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Making Athens beautiful, one step at a time

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Several community entities are uniting to make Athens even more beautiful by getting trash cans out of view and cleaning up area parks.

After concerns were raised about the West State Street Park and Southside Park not being as well maintained as other well-used recreation spots in the city, a levy has been put on the November ballot to raise the city income tax by 0.1 percent.

If passed, the levy would go toward helping the city’s Arts, Parks and Recreation Department clean up the parks and build a new swimming pool at the Athens Community Center.

As brought up at an Athens City Council meeting in June, the City wants to stretch these funds as much as they can to make the city look the best it can. According to City Council, both parks have poorly maintained restrooms, excessive graffiti and out-dated playground equipment.

“It is important we get these places cleaned up because it’s a public service benefit,” said Third Ward Rep. Michele Papai. “And when our bathrooms look the way they do, what does that say about our city?”

Conversation turned back to this idea of the beautification of Athens at Monday night’s City Council meeting with more than an hour discussion about stricter enforcement of the Rubbish and Refuse Nuisance Ordinance.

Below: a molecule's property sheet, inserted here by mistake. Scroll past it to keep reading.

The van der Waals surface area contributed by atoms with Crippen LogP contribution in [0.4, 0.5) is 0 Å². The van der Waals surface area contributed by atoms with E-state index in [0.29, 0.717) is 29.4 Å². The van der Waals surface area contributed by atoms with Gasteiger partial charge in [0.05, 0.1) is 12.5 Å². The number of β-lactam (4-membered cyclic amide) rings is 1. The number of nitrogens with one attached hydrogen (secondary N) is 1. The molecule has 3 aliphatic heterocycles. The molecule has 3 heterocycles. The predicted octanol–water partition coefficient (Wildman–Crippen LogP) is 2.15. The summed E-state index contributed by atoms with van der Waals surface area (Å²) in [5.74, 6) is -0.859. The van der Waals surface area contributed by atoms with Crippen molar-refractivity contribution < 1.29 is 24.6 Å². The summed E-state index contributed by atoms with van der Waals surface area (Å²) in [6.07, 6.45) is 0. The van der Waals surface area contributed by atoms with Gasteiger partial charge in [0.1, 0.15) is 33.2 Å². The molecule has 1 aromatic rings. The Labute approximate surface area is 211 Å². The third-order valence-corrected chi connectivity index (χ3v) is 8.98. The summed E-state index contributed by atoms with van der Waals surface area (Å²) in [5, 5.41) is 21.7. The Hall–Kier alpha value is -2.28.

According to At-Large Rep. Steve Patterson and Fourth Ward Rep. Chris Fahl, part of the Athens City code needs to change. Some language changes in the current ordinance about sanitation requirements and citation amounts will be put up for first reading at the City Council meeting next week.

The current code reads, “All exterior property areas and premises shall be maintained in a clean, safe and sanitary condition, free of any accumulation of rubbish or garbage.”

The change would add, “Including broken trash bags, loose garbage, overflowing containers or an accumulation of excessive waste in a trash storage area.”

According to Patterson, this will allow for more clarity about what is being described.

The citations section of this ordinance has not been changed or amended since 2008. Currently, there is only a $20 fine for a property’s failure to store its trash in the designated location, which some city officials compared the current fine to the lack of seriousness of a parking ticket and what they cite as the reason for the change.

The new section change would increase from $20 on the first offense to $50. A second offence would be $75, a third would be $100, the fourth would be $125 and the fifth offense would be $150. This is a change from $60, $80 and $100, according to Patterson.

This is not the first time City Council has discussed this issue. With events like Athens Beautification Day and groups like TAG (Targeting Area Graffiti), Athens residents and community members have made an effort to keep the city beautiful. Community members were allowed to speak at the meeting on the importance of keeping the city clean as well.

“We have this great facade in Athens. So when you walk out of this facade into the neighborhoods, you also have something really beautiful to look at,” said Joan Kraynanski a member of the Westside Community Association in Athens.

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